Cardio

The Minimum Amount of Exercise You Need to Stay Healthy

Goods news — short bursts of movement counts too.

By: Jessica Migala

Regular exercise is something that research shows time and time again is extremely important for overall health and wellness. Physical activity is essential for heart and bone health, mood and mental health, sleep, and energy. But you might think that you have to schedule in an hour at the gym or a specialty exercise class to do any good.

The fortunate news is that even small bouts of exercise deliver big benefits for your health. While the majority of movement doesn’t have to be grind-yourself-into-the-ground intense, brief spurts of intensity — as little as minutes a day — can make a difference for your health.

How Much Exercise Do You Need to Stay Healthy? 

There is an across-the-board recommendation for health and wellness: Get 150 minutes of moderate-intensity physical activity every week, an amount that just one in five adults achieve, according to the American Heart Association (AHA). If you’re the type who wants to maximize your time, then increase the intensity to get 75 minutes of vigorous-intensity exercise. (This will take the place of the 150 minutes.)

In addition, you’ll want to fit in strength exercise, like bodyweight exercises or weighted exercises, two times per week, advises the AHA.

Minimum Amount of Exercise to Lose Weight

While exercise is a critical component of successful weight loss, exercise alone hasn’t been shown to lead to significant weight loss — you still need to make changes to your diet, research suggests

That said, short bursts of exercise can affect your body composition and health for the better. In a small study on young adults who did the 7-minute workout (a HIIT-style workout that incorporates bodyweight exercises, like squats and lunges) for seven days a week without making any dietary changes, they saw their waist circumference decrease by 1.5 inches within six weeks compared to a control group, according to a 2017 study in The Journal of Sports Medicine and Physical Fitness. Their body fat percentage also decreased, and they lost a (very) small amount of weight. The researchers concluded that because they lost belly fat, these short workouts are good for bettering cardiometabolic health. 

Moderate-Intensity Workout Examples 

According to the Centers for Disease Control and Prevention (CDC), moderate-intensity exercise can be measured by the talk test. It’s defined as effort that allows you to talk but not sing. According to the CDC, examples include a brisk walk, pool classes, a gentle bike ride, doubles tennis, ballroom dancing, gardening.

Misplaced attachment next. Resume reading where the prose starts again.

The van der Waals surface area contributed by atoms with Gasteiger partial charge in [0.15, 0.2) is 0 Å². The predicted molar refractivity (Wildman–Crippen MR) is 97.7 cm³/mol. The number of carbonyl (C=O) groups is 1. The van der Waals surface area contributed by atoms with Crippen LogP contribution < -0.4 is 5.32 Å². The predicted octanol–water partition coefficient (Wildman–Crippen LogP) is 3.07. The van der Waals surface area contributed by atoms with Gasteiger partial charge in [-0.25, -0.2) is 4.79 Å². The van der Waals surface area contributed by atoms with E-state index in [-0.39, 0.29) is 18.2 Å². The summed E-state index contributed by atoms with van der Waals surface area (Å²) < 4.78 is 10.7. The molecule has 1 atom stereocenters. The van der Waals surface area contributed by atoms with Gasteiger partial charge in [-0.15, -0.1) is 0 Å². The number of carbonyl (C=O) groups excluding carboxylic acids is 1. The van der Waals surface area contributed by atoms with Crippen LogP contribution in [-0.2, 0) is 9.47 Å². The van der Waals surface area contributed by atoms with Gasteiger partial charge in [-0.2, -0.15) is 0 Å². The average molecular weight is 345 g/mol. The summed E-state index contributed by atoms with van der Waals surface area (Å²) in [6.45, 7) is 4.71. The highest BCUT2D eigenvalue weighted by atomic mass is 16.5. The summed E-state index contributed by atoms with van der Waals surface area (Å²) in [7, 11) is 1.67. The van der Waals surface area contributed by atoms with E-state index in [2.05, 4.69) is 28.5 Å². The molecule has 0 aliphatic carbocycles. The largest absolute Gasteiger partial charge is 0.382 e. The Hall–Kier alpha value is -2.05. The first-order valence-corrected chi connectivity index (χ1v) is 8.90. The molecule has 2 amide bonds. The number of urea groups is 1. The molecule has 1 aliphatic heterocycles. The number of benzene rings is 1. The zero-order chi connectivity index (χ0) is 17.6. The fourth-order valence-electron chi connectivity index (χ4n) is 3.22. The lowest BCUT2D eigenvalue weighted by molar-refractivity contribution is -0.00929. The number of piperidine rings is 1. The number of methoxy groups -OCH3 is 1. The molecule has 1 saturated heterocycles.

Vigorous-Intensity Workout Examples

Vigorous exercise gets your heart pumping harder than moderate-intensity movement. You should not be able to string a sentence together because your breathing will be more labored. The CDC says vigorous workouts might include race walking, jogging or running, swimming laps, singles tennis, dance workout classes, biking fast on a route that includes hills, jumping rope, hiking. 

All Movement Counts 

There are so many different ways to move your body, none of which require a gym membership. And even on days you do exercise, you’ll still want to keep moving. In other words: Exercising doesn’t give you license to remain sedentary. Even planned exercise doesn’t negate the negative consequences, such as heart disease and cancer risk, of sitting all day, suggests research in the Annals of Internal Medicine

During the day, don’t forget to get up and move — even if it’s a small amount. Have a desk job? Some research indicates that standing up every 30 minutes to move around can help decrease the mortality risk that comes with days spent sitting on your duff. Set a calendar reminder and get up, walk one flight of stairs in your home, throw a load of laundry in, or take a call on your feet. 

Living a generally more active life will also increase your step count and will combat being sedentary. Take an extra spin around the block with your dog, run around the backyard with your kids, or fit in a 10-minute workout when you’re crunched for time. 

Bottom Line 

The takeaway here is to fit in exercise where you can and know that every minute can make a difference. And, don’t forget about your recovery days. Just like your body needs exercise, it also craves rest too. Make sure you’re getting the 7 to 8 hours of sleep recommended for adults, and take time off from structured workouts during the week. You can try an active recovery day, which is planned stretching, a light yoga class, or even a gentle walk or bike ride. 

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